Day 6 – 7 : We held a screening at the Panchayat Hall at Baleshwar Village near Surat. We screened a documentary ‘Supermen of Malegaon‘ by Faiza Ahmed Khan and a fiction film ‘Modern Times‘ by Charlie Chaplin, along with a few videos. With the closest movie hall being 10 km away the screening allowed us to collectively address a range of questions around cinema! Sorry for the unclear photos. We can’t blame the hosts for organising a screening in absolute darkness!
Day 8 : The Fishworkers group Machhimar Adhikar Sangharsh Sangathan (MASS) organised the screening for us at the Randhbandar coast of Kutch, Gujarat where we screened the films ‘Ek Anek Ekta‘ by Bhimsen, ‘A Delicate Weave‘, ‘A Chairy Tale‘, ‘The Chorus‘ by Abbas Kiarostami and the theme song of the World Forum of Fisher Peoples (WFFP) 7th General Assembly which was held in New Delhi.
The audience comprised primarily of people from the fishing community and the children were particularly eloquent during the discussion. Watching a film with the sound of the waves in the background exposed us to the ethos of human nature coexistence; one that has been practiced by the fish working community for centuries.
Day 9 : While the initial screening at Ahmedabad was cancelled earlier and rescheduled for 22 February 2018, where we did the screening in a basti in Ahmedabad near the Chand Saiyaad, Dargah.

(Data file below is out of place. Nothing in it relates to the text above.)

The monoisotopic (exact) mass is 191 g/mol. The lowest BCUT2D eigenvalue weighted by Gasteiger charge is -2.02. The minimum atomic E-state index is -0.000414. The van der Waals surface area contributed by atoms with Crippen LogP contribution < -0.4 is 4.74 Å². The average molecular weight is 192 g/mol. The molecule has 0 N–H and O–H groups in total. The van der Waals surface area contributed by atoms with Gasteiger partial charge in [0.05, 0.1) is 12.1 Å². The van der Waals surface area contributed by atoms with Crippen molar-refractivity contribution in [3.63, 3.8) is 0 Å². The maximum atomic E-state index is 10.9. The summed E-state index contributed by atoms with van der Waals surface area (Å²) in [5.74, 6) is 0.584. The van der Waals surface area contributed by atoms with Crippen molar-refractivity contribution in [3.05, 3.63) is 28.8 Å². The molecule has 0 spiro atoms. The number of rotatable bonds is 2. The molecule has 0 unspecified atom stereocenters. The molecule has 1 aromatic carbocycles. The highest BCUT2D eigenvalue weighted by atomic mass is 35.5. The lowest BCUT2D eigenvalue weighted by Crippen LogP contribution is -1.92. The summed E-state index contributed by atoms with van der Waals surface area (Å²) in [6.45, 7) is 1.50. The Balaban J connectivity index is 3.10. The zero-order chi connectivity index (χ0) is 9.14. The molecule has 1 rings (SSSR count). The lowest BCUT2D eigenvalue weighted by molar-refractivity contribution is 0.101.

We did the screenings of films ‘Humaare Ghar‘ by Kislay Gonzalvez, ‘Bhagat Singh Tu Zinda Hai‘ (music video) by Sheetal Sathe and excerpts from ‘Mera Apna Sheher‘ by Sameera Jain for an audience comprising primarily of women and children.
The women are primarily occupied in manual labor and domestic work. After the screening, there was a vibrant discussion on the position of women in public spaces and the engagement with upward social mobility in ‘Humaare Ghar‘.
This screening marked the end of the Gujarat chapter of ‘Chalti Tasveerein’. We have been humbled by the hospitality of the people of Gujarat and inspired by their resilience for change. The love for food among the Gujaratis is much talked about; they say ‘Surat Nu Jaman Ane Kashi Nu Maran’ (Eat in Surat and die in Kashi for a soulful life). What isn’t mentioned often enough is their appetite for chewing on alternative cinema and digesting thought-provoking documentaries. We hope our effort will play a small role in developing a discourse around cinema which will bring joy and harmony to everyone in Gujarat. With our bellies full and our projector packed we now head to Rajasthan!